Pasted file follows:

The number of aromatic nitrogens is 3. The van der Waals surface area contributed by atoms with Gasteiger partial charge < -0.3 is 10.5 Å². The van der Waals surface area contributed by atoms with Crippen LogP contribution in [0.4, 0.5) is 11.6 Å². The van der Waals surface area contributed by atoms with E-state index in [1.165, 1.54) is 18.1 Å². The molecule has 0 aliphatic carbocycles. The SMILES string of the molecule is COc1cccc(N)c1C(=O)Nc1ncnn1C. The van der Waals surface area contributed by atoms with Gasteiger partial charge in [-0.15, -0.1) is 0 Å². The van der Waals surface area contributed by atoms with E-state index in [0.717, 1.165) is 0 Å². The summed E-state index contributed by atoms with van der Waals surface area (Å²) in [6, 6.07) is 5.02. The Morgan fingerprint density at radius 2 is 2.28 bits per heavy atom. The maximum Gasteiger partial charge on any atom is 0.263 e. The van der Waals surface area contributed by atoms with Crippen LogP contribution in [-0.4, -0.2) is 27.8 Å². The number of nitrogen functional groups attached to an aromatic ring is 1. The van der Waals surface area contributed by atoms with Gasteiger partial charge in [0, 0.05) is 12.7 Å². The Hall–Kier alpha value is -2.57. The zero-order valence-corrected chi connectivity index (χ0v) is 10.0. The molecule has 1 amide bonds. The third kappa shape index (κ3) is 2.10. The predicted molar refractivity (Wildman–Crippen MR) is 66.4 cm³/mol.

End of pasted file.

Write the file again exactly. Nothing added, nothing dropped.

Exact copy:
The number of aromatic nitrogens is 3. The van der Waals surface area contributed by atoms with Gasteiger partial charge < -0.3 is 10.5 Å². The van der Waals surface area contributed by atoms with Crippen LogP contribution in [0.4, 0.5) is 11.6 Å². The van der Waals surface area contributed by atoms with E-state index in [1.165, 1.54) is 18.1 Å². The molecule has 0 aliphatic carbocycles. The SMILES string of the molecule is COc1cccc(N)c1C(=O)Nc1ncnn1C. The van der Waals surface area contributed by atoms with Gasteiger partial charge in [-0.15, -0.1) is 0 Å². The van der Waals surface area contributed by atoms with E-state index in [0.717, 1.165) is 0 Å². The summed E-state index contributed by atoms with van der Waals surface area (Å²) in [6, 6.07) is 5.02. The Morgan fingerprint density at radius 2 is 2.28 bits per heavy atom. The maximum Gasteiger partial charge on any atom is 0.263 e. The van der Waals surface area contributed by atoms with Crippen LogP contribution in [-0.4, -0.2) is 27.8 Å². The number of nitrogen functional groups attached to an aromatic ring is 1. The van der Waals surface area contributed by atoms with Gasteiger partial charge in [0, 0.05) is 12.7 Å². The Hall–Kier alpha value is -2.57. The zero-order valence-corrected chi connectivity index (χ0v) is 10.0. The molecule has 1 amide bonds. The third kappa shape index (κ3) is 2.10. The predicted molar refractivity (Wildman–Crippen MR) is 66.4 cm³/mol.